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The scale of anti-Jewish hostility is one of the topics of David Nasaw’s fascinating new book devoted to the last million displaced East and West Europeans who, after the war, found themselves in defeated Germany and decided not to return home. Initially, Jews comprised only a small part of this number, under thirty thousand. They were the only category that in 1946 started to grow. It was their reception in Poland that forced their escape into the American occupation zone in Germany, the country of their murderers. Nasaw writes that Polish Jews who survived in hiding or returned from their harsh exile in the Soviet Union met in Poland with “pogroms, the beatings, the shootings in the street [that] were not ordered or directed from above. The violence against the Jews was homegrown, endemic, and encouraged by popular support. It was not carried out in the middle of the night, but often in broad daylight, in public view. Local officials could not halt the violence even had they tried to, which they rarely did.” The entire country refused to be their homeland.
If Nasaw were a scholar in Poland, he would have to think twice before trying to publish such sentences. The nationalistic government is very attentive to the ways writers, journalists, filmmakers and, especially, historians approach the fate of Polish Jews during World War II, scrutinizing them under laws “defending the dignity of Poland” and investing public effort and funds in in programs, textbooks, and research institutions that promote a vision of friendly, blameless Poles risking their lives to protect persecuted Jews. These two kinds of pressure produce a public hostile to critical analysis of Poland’s history and a trickle of trials punishing historians who tell the truth, such as this recent ruling. More trials are on the way.
Krzyżanowski does in his study mention cases of successful returns and describes one of them. It is the story of the lucky shoemaker Bajnysz Kamer, his wife, and his two shoemaker sons. Kamer was a prewar communist who, when the Germans invaded Poland, escaped with his family to Lviv (formerly Polish Lwów, then occupied by the Soviets, then by the Germans, and in the end by the Soviets for good). Deported deep into the USSR, Kamer spent fourteen months in forced labor. Freed but still in his place of Soviet exile, he met fellow deportees: Polish poet Aleksander Wat and his wife, Ola. Both Wats remembered the courageous Kamers defending their Polish nationality against the forcible “passportization” by the Soviet authorities. “He was something out of a ballad, that Kamer,” wrote Wat, “an old communist with an excellent political mind.” The Kamer family survived and returned to Radom in 1946. Bajnysz was politically active for some time, but he did not fit in with the new Communist regime in Poland. We can see him in Krzyżanowski’s book in two of the pictures, one in Kazakhstan and another in Radom in 1950. His imposing figure is visible among the people present at the unveiling of a monument commemorating the Radom victims of the Holocaust. The monument, placed where the town’s main synagogue once stood, depicts a young woman with five Jewish gravestones at her feet. In contrast to the figure standing on the destroyed cemetery, she is looking up and raising her fist; her other hand is also curled into a fist. Perhaps it was a sign of defiance, but the 1950 unveiling marked the last time the Jews of Radom appeared as a group. Already then, though still visible in photographs, they were ghost citizens.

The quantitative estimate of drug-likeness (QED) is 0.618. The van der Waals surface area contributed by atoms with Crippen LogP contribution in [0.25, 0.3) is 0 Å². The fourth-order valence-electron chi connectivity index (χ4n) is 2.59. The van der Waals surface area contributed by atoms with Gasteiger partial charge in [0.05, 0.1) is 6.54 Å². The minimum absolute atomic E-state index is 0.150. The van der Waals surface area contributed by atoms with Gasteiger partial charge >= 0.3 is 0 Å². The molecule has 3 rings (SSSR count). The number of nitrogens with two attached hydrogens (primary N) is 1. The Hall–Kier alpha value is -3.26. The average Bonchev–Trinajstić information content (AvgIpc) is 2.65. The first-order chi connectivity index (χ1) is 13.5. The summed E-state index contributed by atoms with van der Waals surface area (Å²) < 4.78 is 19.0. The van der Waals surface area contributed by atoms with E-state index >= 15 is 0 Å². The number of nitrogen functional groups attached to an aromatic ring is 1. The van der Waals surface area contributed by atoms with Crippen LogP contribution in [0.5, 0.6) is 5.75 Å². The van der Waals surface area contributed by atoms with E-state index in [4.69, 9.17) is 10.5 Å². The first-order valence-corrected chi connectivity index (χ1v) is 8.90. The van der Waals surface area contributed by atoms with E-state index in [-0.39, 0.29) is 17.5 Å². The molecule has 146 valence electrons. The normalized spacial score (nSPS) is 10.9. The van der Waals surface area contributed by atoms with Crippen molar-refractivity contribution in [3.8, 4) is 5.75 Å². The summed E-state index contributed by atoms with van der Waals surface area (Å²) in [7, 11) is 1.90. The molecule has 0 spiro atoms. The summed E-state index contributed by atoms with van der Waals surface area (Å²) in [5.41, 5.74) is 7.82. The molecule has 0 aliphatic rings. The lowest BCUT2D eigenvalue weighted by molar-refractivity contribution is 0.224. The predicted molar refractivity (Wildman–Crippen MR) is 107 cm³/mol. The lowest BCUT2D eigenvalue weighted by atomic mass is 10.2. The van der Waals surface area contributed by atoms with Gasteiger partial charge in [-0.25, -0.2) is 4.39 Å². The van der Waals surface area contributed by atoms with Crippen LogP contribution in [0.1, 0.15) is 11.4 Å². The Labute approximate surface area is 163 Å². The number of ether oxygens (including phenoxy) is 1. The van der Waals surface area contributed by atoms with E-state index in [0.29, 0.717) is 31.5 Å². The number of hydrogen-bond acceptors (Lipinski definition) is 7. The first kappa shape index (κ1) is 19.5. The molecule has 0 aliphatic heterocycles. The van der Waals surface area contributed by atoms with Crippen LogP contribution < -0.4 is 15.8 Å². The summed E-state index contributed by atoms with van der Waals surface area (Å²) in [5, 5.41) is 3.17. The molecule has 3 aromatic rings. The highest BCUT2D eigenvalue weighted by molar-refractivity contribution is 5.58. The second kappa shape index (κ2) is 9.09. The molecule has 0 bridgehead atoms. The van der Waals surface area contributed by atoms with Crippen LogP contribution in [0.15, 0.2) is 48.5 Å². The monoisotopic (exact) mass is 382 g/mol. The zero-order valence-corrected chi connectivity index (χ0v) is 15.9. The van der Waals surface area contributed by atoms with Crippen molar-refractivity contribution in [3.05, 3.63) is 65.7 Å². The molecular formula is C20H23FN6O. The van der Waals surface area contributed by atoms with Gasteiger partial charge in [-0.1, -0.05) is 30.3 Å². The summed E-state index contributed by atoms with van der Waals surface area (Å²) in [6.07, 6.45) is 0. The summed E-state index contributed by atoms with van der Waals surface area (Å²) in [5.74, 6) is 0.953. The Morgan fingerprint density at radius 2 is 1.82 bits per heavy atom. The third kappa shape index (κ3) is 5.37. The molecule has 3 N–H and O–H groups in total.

Irena Grudzińska Gross is a scholar and the author and editor of numerous books about East-Central European history and literature, most recently Golden Harvest: Events at the Periphery of the Holocaust with Jan T. Gross. She was responsible for the East-Central European Program at the Ford Foundation from 1998 to 2003. She is at work on a biography of Alexander Weissberg-Cybulski (1901-1964), an Austrian-Jewish physicist, political prisoner, writer, businessman, communist, then anti-communist, and gambler.
When one thinks of what the last year has been like for the elementary school student, the job of the school librarian, so often a by-definition quiet person working in the background, suddenly comes to seem like a St. Bernard coming to the rescue up a struggling mountainside through an alpine blizzard. Middle School librarian Laura Winnick wrote in Publishers Weekly in July that, as her district was closing, “I frantically took books off of shelves and shoved them into my students’ arms, explaining, ‘You can take out six books now!,’” and was left wondering, “Can the spirit of a library exist beyond its vessel? Can I be a librarian without a library?” A February 25 report in EdTech magazine reviewed several surveys of how school librarians had weathered the pandemic. One Texas librarian told a School Library Journal survey that her job had become “almost exclusively tech support for parents and students having connectivity and/or device issues”—in other words, at the nerve center of the moment’s defining educational crisis. The survey found many librarians initially worried for their jobs, with schools turning all their resources to covering the essentials, but only 7 percent saw their employment impacted.